Murphy's Law: Why We Fight


October 5, 2017: After an unexpected additional year of delay because of yet another lawsuit from a disappointed firm seeking some of the work, Germany has finally approved the construction of another five K130 (Braunschweig class) corvettes for their navy. These lawsuit delays have become increasingly common in the West since the end of the Cold War in 1991 and subsequent major cuts in defense spending. This has been worse lately in Europe because more nations are developing the ability to build modern warships, some for export. This is often part of export deals, where the buyer wants some, or most, of the work to be done in the buyer’s country. This K130 deal was supposed to have been finalized in 2016, and that was after years of political, financial, technical delays. The most recent (and maybe the last) delay was because one of the major shipbuilding firms left out of the deal went to court to get included and did so.

These five new ships will be somewhat improved versions of the first five K130s and cost about $410 million each (8 percent more than the first five). The new K130s are to be in service by 2023, unless there are technical problems similar to what the first five encountered. Perhaps the most important factor in this purchase is the growing threat from Russia, and the K130s were built mainly to protect German coasts, including the one on the Baltic Sea. Another factor is the desire to avoid the technical problems encountered with the first five K130s.

The German Navy commissioned the first of its 1,800 ton K130 ocean-going corvettes in 2008. The K130s were to replace S143/148 class coastal patrol boats, which were designed only for combat along the Baltic Coast. The K130s are designed for moving long distances to support peacekeeping missions, or any other type of mission NATO might have outside of Europe.

The K130 is based on the MEKO-A100 frigate, which is built for export customers. MEKO was a 1970s German shipbuilding concept that created many variants (in terms of size and equipment) from one basic configuration. The K130s can remain at sea for seven days without replenishment, and 21 days if they receive some resupply via helicopter or support ship. The K130s are still basically coast defense ships, but they are also modified to survive long ocean voyages, and are able to proceed at 25-30 kilometers an hour in heavy seas. Top speed is 46 kilometers an hour. The crew of 65 operates a highly automated ship. Actually, crew size can be as small as fifty. Armament consists of a 76mm gun, two 27mm autocannons, two 21 cell Rolling Airframe Missile systems (for missile defense) and four RBS-15 anti-ship missiles. There is a helicopter pad, but only for landing and refueling helicopters. The ships can carry a small helicopter, and the navy has had success in putting two Camcopter helicopter UAVs on board. Camcopters have been around since 2006 and proved very popular and reliable operating off small ships. They weigh 200 kg (440 pounds) each, have six hours endurance and carry the usual day/night vidcams.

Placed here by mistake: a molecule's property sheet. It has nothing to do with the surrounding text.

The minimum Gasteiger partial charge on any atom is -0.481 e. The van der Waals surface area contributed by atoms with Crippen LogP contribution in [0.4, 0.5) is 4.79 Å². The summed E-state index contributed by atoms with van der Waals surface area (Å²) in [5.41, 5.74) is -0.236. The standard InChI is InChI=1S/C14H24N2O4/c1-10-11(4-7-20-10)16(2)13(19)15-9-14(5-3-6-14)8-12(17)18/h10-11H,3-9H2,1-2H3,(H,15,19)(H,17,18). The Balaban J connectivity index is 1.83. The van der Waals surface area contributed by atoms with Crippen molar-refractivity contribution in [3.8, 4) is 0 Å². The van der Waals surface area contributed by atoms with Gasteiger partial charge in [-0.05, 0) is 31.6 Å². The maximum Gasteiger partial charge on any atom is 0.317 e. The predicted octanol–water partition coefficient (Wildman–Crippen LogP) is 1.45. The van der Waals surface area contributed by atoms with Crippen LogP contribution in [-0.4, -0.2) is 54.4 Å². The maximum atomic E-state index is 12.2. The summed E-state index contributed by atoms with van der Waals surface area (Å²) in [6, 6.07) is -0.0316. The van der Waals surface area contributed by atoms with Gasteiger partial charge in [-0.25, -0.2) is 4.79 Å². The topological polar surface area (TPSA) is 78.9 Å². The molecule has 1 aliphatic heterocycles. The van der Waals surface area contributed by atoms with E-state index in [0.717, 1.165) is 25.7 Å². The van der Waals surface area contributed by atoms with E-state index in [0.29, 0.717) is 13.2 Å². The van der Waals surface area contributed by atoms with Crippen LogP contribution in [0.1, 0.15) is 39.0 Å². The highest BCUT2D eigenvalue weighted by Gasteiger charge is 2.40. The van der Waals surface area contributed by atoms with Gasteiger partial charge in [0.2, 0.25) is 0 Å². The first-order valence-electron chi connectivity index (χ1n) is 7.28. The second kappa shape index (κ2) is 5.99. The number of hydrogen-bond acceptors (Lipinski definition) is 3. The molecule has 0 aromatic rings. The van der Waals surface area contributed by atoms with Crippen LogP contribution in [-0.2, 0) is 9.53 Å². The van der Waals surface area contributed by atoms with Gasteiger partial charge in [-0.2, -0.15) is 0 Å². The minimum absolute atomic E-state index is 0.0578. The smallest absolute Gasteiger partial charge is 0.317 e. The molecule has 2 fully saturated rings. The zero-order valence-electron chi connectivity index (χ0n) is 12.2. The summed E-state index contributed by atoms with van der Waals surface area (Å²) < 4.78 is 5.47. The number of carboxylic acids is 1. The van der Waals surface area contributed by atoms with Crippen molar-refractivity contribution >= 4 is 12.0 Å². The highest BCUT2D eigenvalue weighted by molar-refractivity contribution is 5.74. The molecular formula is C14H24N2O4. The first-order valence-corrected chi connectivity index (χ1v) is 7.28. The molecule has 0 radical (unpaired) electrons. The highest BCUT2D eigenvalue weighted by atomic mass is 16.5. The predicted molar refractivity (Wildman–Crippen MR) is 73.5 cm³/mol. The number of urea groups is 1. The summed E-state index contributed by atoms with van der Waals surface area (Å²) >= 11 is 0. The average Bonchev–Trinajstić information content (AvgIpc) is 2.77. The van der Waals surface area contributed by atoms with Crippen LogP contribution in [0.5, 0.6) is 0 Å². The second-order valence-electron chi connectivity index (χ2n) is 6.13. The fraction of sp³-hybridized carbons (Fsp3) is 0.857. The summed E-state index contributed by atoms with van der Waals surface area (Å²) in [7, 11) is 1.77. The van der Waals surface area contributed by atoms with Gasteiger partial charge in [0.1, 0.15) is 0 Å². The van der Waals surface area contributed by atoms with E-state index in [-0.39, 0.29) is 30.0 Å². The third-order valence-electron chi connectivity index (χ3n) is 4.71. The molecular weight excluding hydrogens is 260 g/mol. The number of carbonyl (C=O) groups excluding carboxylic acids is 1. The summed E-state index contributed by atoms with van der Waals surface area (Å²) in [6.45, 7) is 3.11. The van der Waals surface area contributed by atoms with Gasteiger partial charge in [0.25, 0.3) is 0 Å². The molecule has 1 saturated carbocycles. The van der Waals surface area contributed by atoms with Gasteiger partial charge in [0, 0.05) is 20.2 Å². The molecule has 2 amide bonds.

If the K130s have no further problems, the navy would like to have at least a dozen of them eventually. The first five K130s didn’t enter service until 2010 because it was found that there was a serious problem with the first ones delivered. It seems that the gearbox for the diesel engines were defective. Some screws came loose, fell into the gears, causing them fail. The gearbox was manufactured by a Swiss firm, and the Swiss reputation for flawless engineering was believed to have made a problem like this nearly impossible. But it turned out that the Swiss subcontracted much of the work to a Polish firm, which did not have the same Swiss standards of engineering excellence. The Germans demanded that the Swiss clear up this mess and delayed the first K130s entering service until 2010. The first two K130s were commissioned in 2008, but were soon decommissioned until the gearbox problems were addressed. Three more K130s were not commissioned until they had any needed modifications to their gearboxes and five were in service by 2013.


Article Archive

Murphy's Law: Current 2016 2015 2014 2013 2012 2011 2010 2009 2008 2007 2006 2005 2004 2003 2002 2001 2000 1999